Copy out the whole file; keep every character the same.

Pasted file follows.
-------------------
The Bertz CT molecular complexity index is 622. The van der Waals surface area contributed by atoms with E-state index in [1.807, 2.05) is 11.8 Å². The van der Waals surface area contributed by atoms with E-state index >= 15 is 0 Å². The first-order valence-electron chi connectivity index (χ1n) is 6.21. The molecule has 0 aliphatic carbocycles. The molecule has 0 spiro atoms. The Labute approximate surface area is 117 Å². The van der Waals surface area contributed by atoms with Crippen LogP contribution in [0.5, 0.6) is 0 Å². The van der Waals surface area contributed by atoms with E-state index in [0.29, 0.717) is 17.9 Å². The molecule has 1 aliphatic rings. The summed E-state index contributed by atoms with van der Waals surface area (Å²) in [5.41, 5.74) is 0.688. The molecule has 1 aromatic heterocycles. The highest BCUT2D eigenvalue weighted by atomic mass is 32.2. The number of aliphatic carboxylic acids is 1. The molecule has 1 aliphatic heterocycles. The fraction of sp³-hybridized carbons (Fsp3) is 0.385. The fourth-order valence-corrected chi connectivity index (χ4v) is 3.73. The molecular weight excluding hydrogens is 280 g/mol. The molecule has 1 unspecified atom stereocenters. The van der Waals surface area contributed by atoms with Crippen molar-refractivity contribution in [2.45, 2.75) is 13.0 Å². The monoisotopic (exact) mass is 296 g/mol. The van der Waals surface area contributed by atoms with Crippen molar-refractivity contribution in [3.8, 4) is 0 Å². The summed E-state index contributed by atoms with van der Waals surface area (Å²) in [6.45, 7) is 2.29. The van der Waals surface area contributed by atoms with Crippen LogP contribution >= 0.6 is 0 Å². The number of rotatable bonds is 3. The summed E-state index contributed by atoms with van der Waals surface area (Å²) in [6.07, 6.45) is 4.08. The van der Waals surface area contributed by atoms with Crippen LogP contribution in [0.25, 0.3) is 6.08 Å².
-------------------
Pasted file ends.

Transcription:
The Bertz CT molecular complexity index is 622. The van der Waals surface area contributed by atoms with E-state index in [1.807, 2.05) is 11.8 Å². The van der Waals surface area contributed by atoms with E-state index >= 15 is 0 Å². The first-order valence-electron chi connectivity index (χ1n) is 6.21. The molecule has 0 aliphatic carbocycles. The molecule has 0 spiro atoms. The Labute approximate surface area is 117 Å². The van der Waals surface area contributed by atoms with Crippen LogP contribution in [0.5, 0.6) is 0 Å². The van der Waals surface area contributed by atoms with E-state index in [0.29, 0.717) is 17.9 Å². The molecule has 1 aliphatic rings. The summed E-state index contributed by atoms with van der Waals surface area (Å²) in [5.41, 5.74) is 0.688. The molecule has 1 aromatic heterocycles. The highest BCUT2D eigenvalue weighted by atomic mass is 32.2. The number of aliphatic carboxylic acids is 1. The molecule has 1 aliphatic heterocycles. The fraction of sp³-hybridized carbons (Fsp3) is 0.385. The fourth-order valence-corrected chi connectivity index (χ4v) is 3.73. The molecular weight excluding hydrogens is 280 g/mol. The molecule has 1 unspecified atom stereocenters. The van der Waals surface area contributed by atoms with Crippen molar-refractivity contribution in [2.45, 2.75) is 13.0 Å². The monoisotopic (exact) mass is 296 g/mol. The van der Waals surface area contributed by atoms with Crippen molar-refractivity contribution in [3.8, 4) is 0 Å². The summed E-state index contributed by atoms with van der Waals surface area (Å²) in [6.45, 7) is 2.29. The van der Waals surface area contributed by atoms with Crippen LogP contribution >= 0.6 is 0 Å². The number of rotatable bonds is 3. The summed E-state index contributed by atoms with van der Waals surface area (Å²) in [6.07, 6.45) is 4.08. The van der Waals surface area contributed by atoms with Crippen LogP contribution in [0.25, 0.3) is 6.08 Å².